What a delight to wake up on a Friday morning to be able to listen to what Cate Le Bon did next. A Reward indeed, (as that's the name of her new album), the promise of a Bank Holiday stretching before me. Le Bon has a distinctly strange vision ,and I wondered in advance of her record this time whether she'd be able to recast it into new shapes while remaining true to herself. To keep the listener interested and surprised.
I'm so pleased to be able to report that this is exactly what she's done. Even more so that from the opening notes of Miami, the first track of Reward, that this sounds to me like the best thing she's done. By now, five albums in, plus numerous side projects and collaborations, she's established a signature sound and a way of working for herself, but now the challenge is to keep that fresh. This is a s fresh as it comes. There's an altogether admirable virtuosity not to say audacity on show here.
On the cover of the record, Le Bon is shown in eye catching red, making her way down a rocky hillside. The image reminded me of Bowie in The Man Who Feel To Earth, one of the most 'otherly' moments in the whole of Pop history. Bowie is certainly a huge influence on Le Bon, I imagine she's listened to Hunky Dory specifically a thousand times. Not that Reward sounds particularly like it, at least on the surface, but it accepts that record's invitation to be utterly different from the herd and take pride in that difference.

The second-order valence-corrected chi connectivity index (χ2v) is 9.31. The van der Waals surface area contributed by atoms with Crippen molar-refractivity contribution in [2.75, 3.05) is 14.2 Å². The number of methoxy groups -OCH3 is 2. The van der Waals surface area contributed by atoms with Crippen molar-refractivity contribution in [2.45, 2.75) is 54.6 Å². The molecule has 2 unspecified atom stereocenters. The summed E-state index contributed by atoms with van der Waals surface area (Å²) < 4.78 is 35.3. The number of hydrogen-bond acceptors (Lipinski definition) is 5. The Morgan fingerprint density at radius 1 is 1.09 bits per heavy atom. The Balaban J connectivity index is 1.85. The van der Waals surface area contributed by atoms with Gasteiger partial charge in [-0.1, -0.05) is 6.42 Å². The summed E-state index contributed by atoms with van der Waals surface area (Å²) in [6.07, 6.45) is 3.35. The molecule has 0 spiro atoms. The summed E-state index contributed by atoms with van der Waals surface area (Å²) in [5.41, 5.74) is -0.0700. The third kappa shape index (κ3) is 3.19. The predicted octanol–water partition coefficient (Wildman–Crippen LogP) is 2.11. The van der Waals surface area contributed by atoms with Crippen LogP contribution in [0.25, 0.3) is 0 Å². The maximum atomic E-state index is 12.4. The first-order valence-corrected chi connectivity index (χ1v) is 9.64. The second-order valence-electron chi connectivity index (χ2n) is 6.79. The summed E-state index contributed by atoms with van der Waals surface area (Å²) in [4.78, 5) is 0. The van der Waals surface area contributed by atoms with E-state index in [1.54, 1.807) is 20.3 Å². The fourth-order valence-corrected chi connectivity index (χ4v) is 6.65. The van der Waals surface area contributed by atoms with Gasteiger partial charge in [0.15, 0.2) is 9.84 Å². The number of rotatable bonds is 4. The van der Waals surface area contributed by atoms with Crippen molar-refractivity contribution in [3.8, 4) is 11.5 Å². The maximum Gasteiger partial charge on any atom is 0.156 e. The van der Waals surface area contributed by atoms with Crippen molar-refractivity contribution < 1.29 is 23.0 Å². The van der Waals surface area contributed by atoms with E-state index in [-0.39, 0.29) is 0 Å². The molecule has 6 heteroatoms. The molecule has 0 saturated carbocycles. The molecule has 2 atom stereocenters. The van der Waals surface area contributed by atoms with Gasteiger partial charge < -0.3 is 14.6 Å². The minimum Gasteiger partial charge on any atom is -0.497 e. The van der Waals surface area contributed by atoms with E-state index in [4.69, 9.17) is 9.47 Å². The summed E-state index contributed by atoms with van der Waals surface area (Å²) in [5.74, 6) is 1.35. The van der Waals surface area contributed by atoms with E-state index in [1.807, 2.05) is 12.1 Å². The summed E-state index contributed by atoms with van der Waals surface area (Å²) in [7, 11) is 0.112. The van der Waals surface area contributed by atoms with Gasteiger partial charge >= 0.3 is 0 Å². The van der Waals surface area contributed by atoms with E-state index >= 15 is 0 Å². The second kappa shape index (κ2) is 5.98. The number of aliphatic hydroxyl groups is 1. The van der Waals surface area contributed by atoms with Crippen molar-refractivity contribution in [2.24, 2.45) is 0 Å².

Each track pleased me more than the last. Wonderful, found wisdom, lyrics that make little sense, but actually do. In an effort to keep her vision fresh, Le Bon prepared for making the record by living in isolation in Stavely in the Lake District, re-training in furniture design and then, when she was ready to set her songs down relocating to Panoramic House a residential mountain studio overlooking the ocean in California.
Unorthodox methods that bear strange but juicy fruit. While I was seeing Aldous Harding at the Cluny in Ouseburn last Sunday evening, (apt really as Harding is a similar artist in many respects), a woman came round brandishing flyers for Le Bon's own performance there later this autumn. I've seen her play there before but having heard these songs, this wonderful kooky package, I'll have to go again, just to see them unwrapped again in the flesh. This is an altogether astonishing record from the leftfield. Just when I thought she couldn't surprise me again, she does just that. Cate Le Bon learns to accept her reward.